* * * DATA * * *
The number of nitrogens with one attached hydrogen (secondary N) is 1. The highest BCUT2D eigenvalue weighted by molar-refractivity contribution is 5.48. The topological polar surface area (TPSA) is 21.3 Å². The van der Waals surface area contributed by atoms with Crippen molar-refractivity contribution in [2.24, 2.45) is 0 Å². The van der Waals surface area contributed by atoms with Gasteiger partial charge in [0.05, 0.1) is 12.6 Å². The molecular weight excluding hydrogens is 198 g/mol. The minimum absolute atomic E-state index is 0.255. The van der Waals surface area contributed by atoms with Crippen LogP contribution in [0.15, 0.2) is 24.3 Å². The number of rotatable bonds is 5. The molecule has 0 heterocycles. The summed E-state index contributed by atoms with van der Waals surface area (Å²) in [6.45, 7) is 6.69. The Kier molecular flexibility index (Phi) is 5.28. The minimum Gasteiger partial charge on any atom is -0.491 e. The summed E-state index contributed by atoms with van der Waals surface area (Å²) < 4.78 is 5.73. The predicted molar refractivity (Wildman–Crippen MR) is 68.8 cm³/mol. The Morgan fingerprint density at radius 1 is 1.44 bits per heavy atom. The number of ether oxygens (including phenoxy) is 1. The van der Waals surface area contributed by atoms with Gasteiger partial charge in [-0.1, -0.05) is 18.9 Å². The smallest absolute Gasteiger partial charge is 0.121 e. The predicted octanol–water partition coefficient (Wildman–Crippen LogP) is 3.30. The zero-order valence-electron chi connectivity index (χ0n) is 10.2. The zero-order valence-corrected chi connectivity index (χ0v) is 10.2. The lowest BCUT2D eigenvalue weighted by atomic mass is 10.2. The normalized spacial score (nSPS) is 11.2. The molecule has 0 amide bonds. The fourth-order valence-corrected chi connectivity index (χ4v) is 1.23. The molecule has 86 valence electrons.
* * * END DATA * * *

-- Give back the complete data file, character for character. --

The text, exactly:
The number of nitrogens with one attached hydrogen (secondary N) is 1. The highest BCUT2D eigenvalue weighted by molar-refractivity contribution is 5.48. The topological polar surface area (TPSA) is 21.3 Å². The van der Waals surface area contributed by atoms with Crippen molar-refractivity contribution in [2.24, 2.45) is 0 Å². The van der Waals surface area contributed by atoms with Gasteiger partial charge in [0.05, 0.1) is 12.6 Å². The molecular weight excluding hydrogens is 198 g/mol. The minimum absolute atomic E-state index is 0.255. The van der Waals surface area contributed by atoms with Crippen LogP contribution in [0.15, 0.2) is 24.3 Å². The number of rotatable bonds is 5. The molecule has 0 heterocycles. The summed E-state index contributed by atoms with van der Waals surface area (Å²) in [6.45, 7) is 6.69. The Kier molecular flexibility index (Phi) is 5.28. The minimum Gasteiger partial charge on any atom is -0.491 e. The summed E-state index contributed by atoms with van der Waals surface area (Å²) < 4.78 is 5.73. The predicted molar refractivity (Wildman–Crippen MR) is 68.8 cm³/mol. The Morgan fingerprint density at radius 1 is 1.44 bits per heavy atom. The number of ether oxygens (including phenoxy) is 1. The van der Waals surface area contributed by atoms with Gasteiger partial charge in [-0.1, -0.05) is 18.9 Å². The smallest absolute Gasteiger partial charge is 0.121 e. The predicted octanol–water partition coefficient (Wildman–Crippen LogP) is 3.30. The zero-order valence-electron chi connectivity index (χ0n) is 10.2. The zero-order valence-corrected chi connectivity index (χ0v) is 10.2. The lowest BCUT2D eigenvalue weighted by atomic mass is 10.2. The normalized spacial score (nSPS) is 11.2. The molecule has 0 amide bonds. The fourth-order valence-corrected chi connectivity index (χ4v) is 1.23. The molecule has 86 valence electrons.